TOM ASHBROOK: And big criticism, O.K. But your warnings have been so urgent lately that I have this feeling one day I’m going to open up the New York Times, read Tom Friedman, and it’s going to say, “You know what folks, it’s over. I warned you for a year, I warned you for two years, I warned you for three years. It’s over. I’ve done the math, and the U.S. cannot get back in that top seat.” I mean, how close are we to some tipping point here?
TOM FRIEDMAN: Well, there’s never — when talking about a country of course — a specific tipping point. It’s not like a company that can go bankrupt. But Tom, what’s underlying my view is that, there’s kind of a sense out there…”we’re in a two year slump, we’re in a two-year recession, underemployment went from five percent to ten percent roughly, or five to nine and a half, five and a half to nine and a half, as a result of the subprime crisis, so we just need to stimulate our way out of this crisis and we’ll get back to five and a half percent.” That is not my view. I believe we’re in a twenty year slump. I believe this began at the end of the Cold War, where we’ve been under-investing in our future. It particularly began after 2001 and the last decade, which I think has been really a lost decade in many ways for America. It’s not like one day we’ll say “Game over, turn out the lights.” It’s that one day we will discover that the degree of sacrifice we will have to make as a society, the kinds of things we’ll have to give up by way of entitlements in order to get back on that track of sustained growth so we can pass that American dream onto another generation will be so large that they’re almost politically impossible.
To me there’s a real parallel with the climate system. Dana Meadows, a great environmentalist who passed away in 2001, taught at Dartmouth, and she had a saying: “We have exactly enough time starting now.” That’s what I feel about America – we have exactly enough time starting now. But there is a point where you build up so much Co2 in the atmosphere basically where the level of sacrifice that’s required to avoid a major disruption becomes so great it almost becomes politically impossible, and that is what I do worry about.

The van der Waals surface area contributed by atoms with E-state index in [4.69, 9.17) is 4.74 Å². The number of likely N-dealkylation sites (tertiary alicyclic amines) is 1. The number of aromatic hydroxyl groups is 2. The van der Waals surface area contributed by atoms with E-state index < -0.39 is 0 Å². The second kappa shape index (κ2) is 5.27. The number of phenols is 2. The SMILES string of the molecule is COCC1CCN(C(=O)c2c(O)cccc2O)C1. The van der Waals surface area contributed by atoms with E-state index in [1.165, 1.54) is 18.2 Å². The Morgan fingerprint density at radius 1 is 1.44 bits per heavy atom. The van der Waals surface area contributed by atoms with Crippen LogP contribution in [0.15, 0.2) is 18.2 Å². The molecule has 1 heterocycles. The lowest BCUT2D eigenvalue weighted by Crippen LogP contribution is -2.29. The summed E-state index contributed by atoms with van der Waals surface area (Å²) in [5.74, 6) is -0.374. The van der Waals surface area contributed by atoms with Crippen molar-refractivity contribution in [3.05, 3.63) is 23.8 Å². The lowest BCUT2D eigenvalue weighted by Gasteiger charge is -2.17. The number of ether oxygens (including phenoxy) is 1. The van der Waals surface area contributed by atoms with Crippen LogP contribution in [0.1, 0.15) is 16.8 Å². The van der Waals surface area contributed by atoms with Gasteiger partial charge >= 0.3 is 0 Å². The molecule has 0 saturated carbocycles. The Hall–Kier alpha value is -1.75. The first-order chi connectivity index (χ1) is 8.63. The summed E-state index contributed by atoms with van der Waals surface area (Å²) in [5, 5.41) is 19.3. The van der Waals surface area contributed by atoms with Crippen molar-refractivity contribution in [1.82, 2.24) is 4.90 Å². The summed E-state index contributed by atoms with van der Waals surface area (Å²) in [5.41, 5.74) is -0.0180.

TOM ASHBROOK: America has its fans. It has its critics at home and abroad. But the one thing historically that people often said about the United States was it was very clear-eyed, maybe to a fault. Very pragmatic, almost, maybe to a fault. Why not now? Where’s that clear-eyed pragmatism in the face of all these challenges you’re laying out?
TOM FRIEDMAN: We’ve fallen into a kind of politics that I would call “Dumb as we want to be - dumb as we want to be, we’ll get to it when we get to it, we’re America, we’re exceptional.” And that’s really infected us in the last decade. Two things that have just gotten out of control. Partisanship, Tom, is part of democracy, it’s part of any healthy democracy. Interest groups and even money in politics, they’re part of any democracy. But there’s such a thing as too much. And I believe we’ve entered the land of too much, where partisanship has lapsed into tribalism and interest groups and money in politics have really lapsed into one dollar, one vote. And…the net effect of it is it’s created a complete paralysis when it comes to generating the kind of collective action you need to solve the big problems that we’ve got as a country.
So we’re coming out of a [time] now where a lot of people are praising Obama and the Republicans. They’ve come together and reached a bipartisan tax cut package. Well, yeah, we can do that…We’ve all agreed to borrow three quarters of a billion dollars from China to pay off every end of the political spectrum from multimillionaires to the working poor. That’s not what I’m really talking about. I’m not talking about just sort of mashing together what Republicans and Democrats believe. What I’m talking about is... a strategic consensus about how we go into the future in a better way. You know, Don Baer said it … in Politico. He said, “We don’t just need a new middle ground, we need to get to a higher ground.”
This program aired on January 9, 2011. The audio for this program is not available.
Support the news